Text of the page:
The man who prosecutes original research must have some speculation in his head as he tries each new experiment. Such experiments are questions put to Nature, and her replies commonly dash to the ground one such speculation after another, but gradually guide the investigator into the true path, and reveal the previously unknown law, which can thenceforth be safely used in the service of mankind for all time.

Very different is the method of procedure among some classes of psychologists. With them a tempting and plausible hypothesis enters the mind, but instead of considering it to be mischievous to propagate it as possessing authority before it is verified, it is thought clever to do so; the necessity for facts and proof is ignored, and it may be that a church or school of thought is set up, which people are requested to join in order that they may fight for the new dogma. Thus unproved speculations are forced upon the world with trumpet tongues by one class of people, instead of being tested, and, in most cases, nipped in the bud, according to the method of the man of science. * [Footnote *.  We do not want to be cruel, but where can one find "unproved speculations" more unproved, or that would be "nipped in the bud" by "the man of science" with a more ready hand than those that are weekly expressed in The Spiritualist?]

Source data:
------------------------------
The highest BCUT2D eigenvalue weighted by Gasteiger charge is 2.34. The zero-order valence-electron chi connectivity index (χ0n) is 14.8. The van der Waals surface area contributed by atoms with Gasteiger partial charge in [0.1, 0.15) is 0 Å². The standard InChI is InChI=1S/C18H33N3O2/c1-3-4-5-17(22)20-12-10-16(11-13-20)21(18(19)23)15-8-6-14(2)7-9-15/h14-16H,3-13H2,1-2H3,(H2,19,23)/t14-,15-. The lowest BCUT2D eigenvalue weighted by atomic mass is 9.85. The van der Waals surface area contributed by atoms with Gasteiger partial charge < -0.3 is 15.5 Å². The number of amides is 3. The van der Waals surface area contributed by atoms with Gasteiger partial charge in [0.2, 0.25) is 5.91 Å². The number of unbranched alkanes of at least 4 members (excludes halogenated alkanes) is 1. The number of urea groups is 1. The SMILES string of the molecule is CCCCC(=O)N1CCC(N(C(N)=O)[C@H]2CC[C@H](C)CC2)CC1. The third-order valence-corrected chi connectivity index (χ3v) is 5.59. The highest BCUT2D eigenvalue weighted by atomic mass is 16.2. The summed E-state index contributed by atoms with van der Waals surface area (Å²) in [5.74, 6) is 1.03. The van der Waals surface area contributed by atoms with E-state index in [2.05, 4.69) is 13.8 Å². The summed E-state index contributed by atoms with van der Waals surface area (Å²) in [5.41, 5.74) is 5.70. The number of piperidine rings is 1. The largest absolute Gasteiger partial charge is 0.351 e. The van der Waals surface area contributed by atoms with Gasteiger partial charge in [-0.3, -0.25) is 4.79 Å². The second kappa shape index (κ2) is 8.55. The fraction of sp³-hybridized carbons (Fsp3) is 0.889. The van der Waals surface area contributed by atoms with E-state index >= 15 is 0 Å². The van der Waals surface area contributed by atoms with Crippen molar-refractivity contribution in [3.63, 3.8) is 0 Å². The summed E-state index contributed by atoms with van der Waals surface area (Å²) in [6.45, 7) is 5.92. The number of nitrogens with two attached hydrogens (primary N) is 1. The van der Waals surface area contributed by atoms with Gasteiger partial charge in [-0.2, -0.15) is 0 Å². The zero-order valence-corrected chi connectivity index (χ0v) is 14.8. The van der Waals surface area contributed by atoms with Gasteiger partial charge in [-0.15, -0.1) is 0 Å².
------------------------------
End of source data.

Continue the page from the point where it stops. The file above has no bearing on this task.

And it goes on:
The religious periodicals of the day abound with articles consisting of nothing but speculations advanced by the authors as truths and as things to be upheld and fought over. Rarely is the modest statement made, "This may explain some points which are perplexing us, but until the verity of the hypothesis has been firmly demonstrated by facts, you must be careful not to let it rest in your mind as truth." By "facts" we do not necessarily mean physical facts, for there are demonstrable truths outside the realm of physics.

The foregoing ideas have often occurred to us while reading the pages of The Theosophist, and have been revived by an interesting editorial article in the last number of that journal, in which the nature of the body and spirit of man is definitely mapped out in seven clauses.+  [Footnote +. The Theosophist pp. 18, 19, October, 1881. ] There is not one word of attempt at proof, and the assertions can only carry weight with those who derive their opinions from the authoritative allegations of others, instead of upon evidence which they have weighed and examined for themselves; and the remarkable point is that the writer shows no signs of consciousness that any evidence is necessary. Had the scientific method been adopted, certain facts or truths would have been made to precede each of the seven clauses, coupled with the claim that those truths demonstrated the assertions in the clauses, and negatived all hypotheses at variance therewith.